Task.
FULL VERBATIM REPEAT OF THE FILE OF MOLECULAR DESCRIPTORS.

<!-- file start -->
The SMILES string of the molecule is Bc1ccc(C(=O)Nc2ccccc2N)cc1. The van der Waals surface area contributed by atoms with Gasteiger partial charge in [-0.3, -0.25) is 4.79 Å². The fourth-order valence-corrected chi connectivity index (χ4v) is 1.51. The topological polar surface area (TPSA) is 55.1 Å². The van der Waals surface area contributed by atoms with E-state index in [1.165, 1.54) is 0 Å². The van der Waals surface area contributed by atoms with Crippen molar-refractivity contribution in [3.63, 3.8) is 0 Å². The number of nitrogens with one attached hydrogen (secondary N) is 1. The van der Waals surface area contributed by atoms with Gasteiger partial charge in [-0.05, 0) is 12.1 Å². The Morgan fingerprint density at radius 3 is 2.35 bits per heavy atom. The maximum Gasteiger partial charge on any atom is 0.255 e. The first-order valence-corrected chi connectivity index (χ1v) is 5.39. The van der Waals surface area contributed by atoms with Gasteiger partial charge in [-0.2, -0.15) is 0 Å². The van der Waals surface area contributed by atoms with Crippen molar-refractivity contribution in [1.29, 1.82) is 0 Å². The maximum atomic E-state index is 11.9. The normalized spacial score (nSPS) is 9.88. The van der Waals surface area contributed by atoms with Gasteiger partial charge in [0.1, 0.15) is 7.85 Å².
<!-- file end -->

The SMILES string of the molecule is Bc1ccc(C(=O)Nc2ccccc2N)cc1. The van der Waals surface area contributed by atoms with Gasteiger partial charge in [-0.3, -0.25) is 4.79 Å². The fourth-order valence-corrected chi connectivity index (χ4v) is 1.51. The topological polar surface area (TPSA) is 55.1 Å². The van der Waals surface area contributed by atoms with E-state index in [1.165, 1.54) is 0 Å². The van der Waals surface area contributed by atoms with Crippen molar-refractivity contribution in [3.63, 3.8) is 0 Å². The number of nitrogens with one attached hydrogen (secondary N) is 1. The van der Waals surface area contributed by atoms with Gasteiger partial charge in [-0.05, 0) is 12.1 Å². The Morgan fingerprint density at radius 3 is 2.35 bits per heavy atom. The maximum Gasteiger partial charge on any atom is 0.255 e. The first-order valence-corrected chi connectivity index (χ1v) is 5.39. The van der Waals surface area contributed by atoms with Gasteiger partial charge in [-0.2, -0.15) is 0 Å². The van der Waals surface area contributed by atoms with Crippen molar-refractivity contribution in [1.29, 1.82) is 0 Å². The maximum atomic E-state index is 11.9. The normalized spacial score (nSPS) is 9.88. The van der Waals surface area contributed by atoms with Gasteiger partial charge in [0.1, 0.15) is 7.85 Å².